• The retail apocalypse which had been building slowly suddenly became a matter of a government decree creating an ever more imposing monopoly for the world’s now richest human.
  • He in turn, owns and controls the only paper to take down a US president, consolidating control over our sense-making apparatus.
  • Most supposedly “essential” face-to-face office work was revealed to be illusory, as easily monitored-and-recorded telecommuting replaced the high-carbon commute
  • the demand for fossil fuels in turn evaporated pushing oil futures into radical states of contango.
  • Social distancing solved the problem of unwanted #MeTo toxic male touch a sexless Zoom dating put the hurt on “Netflix and chilling”.
  • Indeed, nearly UBI-like payments were going out to newly-unemployed former workers who were expected to sit at home on couches, as universities effectively all-but-confessed that they could deliver the same value through distance learning by not rebaiting extortionary tuition.
  • China, through an emasculated World Health Organization, seemingly began inducing our own US institutions like the CDC and Surgeon General’s office to impart deadly “magical thinking” to Americans about the ineffectiveness of masks for healthy people.

This all came as if some kind of twisted revenge for the Boxer Rebellion where Chinese believe swords and martial arts made them invulnerable to Western high-tech warfare.

Spontaneous protests broke out in cities across the country, as masked protesters fought mysterious rules that communicated that one may not peaceably assemble, in contradition to the First Amendment.

We were also not allowed to contradict public health authorities, who are clearly covering for a level of Baby Boomer and Silent Generation incompetence to keep the manufacturer and storage of essential goods and services within national boundaries and out of the hands of strategic rivals who think nothing of blatantly lying to us in matters of life, death and statistics.

I reasoned, however, that there were clearly too many different things happening in such a situation, for the sudden arrival of the future to lack a single ideology.

Eric (00:6:28)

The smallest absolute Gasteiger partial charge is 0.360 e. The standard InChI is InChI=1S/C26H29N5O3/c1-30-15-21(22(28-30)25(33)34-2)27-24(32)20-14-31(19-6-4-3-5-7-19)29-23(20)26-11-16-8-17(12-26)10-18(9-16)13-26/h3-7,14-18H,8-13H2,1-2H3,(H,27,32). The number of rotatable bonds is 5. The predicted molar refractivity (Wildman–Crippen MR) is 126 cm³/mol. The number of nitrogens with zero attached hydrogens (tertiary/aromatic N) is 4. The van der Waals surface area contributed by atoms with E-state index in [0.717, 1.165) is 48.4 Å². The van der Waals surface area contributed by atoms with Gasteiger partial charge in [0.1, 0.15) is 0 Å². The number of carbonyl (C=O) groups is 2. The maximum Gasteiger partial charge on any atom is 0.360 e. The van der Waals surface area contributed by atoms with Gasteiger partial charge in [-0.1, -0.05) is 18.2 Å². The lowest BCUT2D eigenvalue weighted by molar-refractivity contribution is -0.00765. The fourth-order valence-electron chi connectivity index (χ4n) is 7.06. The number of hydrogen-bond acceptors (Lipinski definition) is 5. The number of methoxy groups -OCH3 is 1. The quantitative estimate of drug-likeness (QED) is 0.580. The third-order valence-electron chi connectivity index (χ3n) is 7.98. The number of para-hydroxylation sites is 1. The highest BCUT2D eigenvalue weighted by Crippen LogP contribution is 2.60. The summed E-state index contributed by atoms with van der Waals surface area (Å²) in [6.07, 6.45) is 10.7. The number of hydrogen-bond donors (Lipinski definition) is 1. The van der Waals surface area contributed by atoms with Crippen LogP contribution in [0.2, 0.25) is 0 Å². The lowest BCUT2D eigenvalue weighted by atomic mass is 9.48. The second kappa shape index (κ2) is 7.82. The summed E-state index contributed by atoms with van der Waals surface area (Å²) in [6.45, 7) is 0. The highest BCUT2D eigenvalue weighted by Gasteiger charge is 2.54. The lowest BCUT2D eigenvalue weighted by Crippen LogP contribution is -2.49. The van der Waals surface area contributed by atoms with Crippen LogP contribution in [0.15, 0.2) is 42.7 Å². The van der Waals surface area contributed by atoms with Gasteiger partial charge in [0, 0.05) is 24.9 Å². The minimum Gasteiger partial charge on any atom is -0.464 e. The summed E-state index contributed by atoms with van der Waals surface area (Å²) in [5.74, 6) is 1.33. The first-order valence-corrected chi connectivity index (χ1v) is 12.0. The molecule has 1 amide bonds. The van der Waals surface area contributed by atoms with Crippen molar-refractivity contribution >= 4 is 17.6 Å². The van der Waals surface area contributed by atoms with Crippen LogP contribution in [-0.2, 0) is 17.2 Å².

And so it occurred to me (and to Peter Thiel as well, who I called immediately) that the two older generations of Americans who were to duke it out in the race for the presidency shared a single purpose.

Their common goal was “to stop the future from arriving at essentially any cost to future generations” so that they could live out the remaining days in as close to the style to which they’d become accustomed in childhood and young adulthood as was actually possible.

And what did they use to accomplish this? Well, it was a combination of three ingredients:

  1. political control
  2. a seemingly inexplicably indifference to the world of trouble that they would finally leave to their descendants after their demise.
  3. a reliance on 75 years of astonishingly good luck, which can partially be explained as a rational universal fear of the future after:
    • two world wars
    • totalitarian atrocities
    • the 1918 pandemic
    • the Great Depression

This is related to Francis Fukuyama’s theory of The End of History.

To [Boomers and Silent Generation members who held] this way of thinking what was happening was simple.

The magic trick of holding back nearly all aspects of our true future required all three elements to be in place simultaneously.

And nothing had changed with respect to the first two. In fact, all that it occurred was that their luck had finally run out with the COVID virus.

To my generation, and the ones that followed that past version of the post-war American Dream was like a mesmerizing rumor and tale that the older generations had repeatedly and vividly wielded to cast a spell.

This spell intimidated many of us from demanding answers and a say our own future.

The spell they cast said:

If you can’t get a second home in your 30s from a paper route, a low cost education or a life in public service, then perhaps you should wait your turn and let the elders who made it work lead for a little while longer, until the younger generations can prove that they’re ready to assume adult responsibilities.

This was a magical spell indeed, which blinded those of us who are forced to repeat “Okay Boomer” to explain our seeming relative inability to earn and lead in the presence of elders who could out-earn us in their prime.

And this was even under the weight of multiple divorce settlements, or three-Martini lunches, and without the extensive training and apprenticeships that we seem to require.

Well, that spell is now broken for me, watching our supposed leaders contend with a true pandemic.

The Silent and Boomer generations, lacking any kind of precedent now look like incompetent adults.

I suppose it is theoretically possible that the rest of us former gritty latchkey kids and Digital Natives would not fare better, but we could scarcely do worse.

In fact, our elders are revealed not as go-getters or “can-do” leaders but as creatures of The System, who simply held back confronting the inevitable future for decades because its shape and form are indeed terrifying.

And it wasn’t really the virus that was accelerating the terrifying future across the board.

Any worldwide crisis of sufficient depth would have done it.

The world has always been caught up in escalating plagues, wars, depressions and conflicts. The Coronavirus was ushering in the future simply because it was the first piece of early 20th-century-scale bad luck to fall into our new millennium characterized as it is by fragility.

I’ve got some thoughts that I’ll jot down at some point.

But as I collect my thoughts, how about you? What’s your gut reaction to this?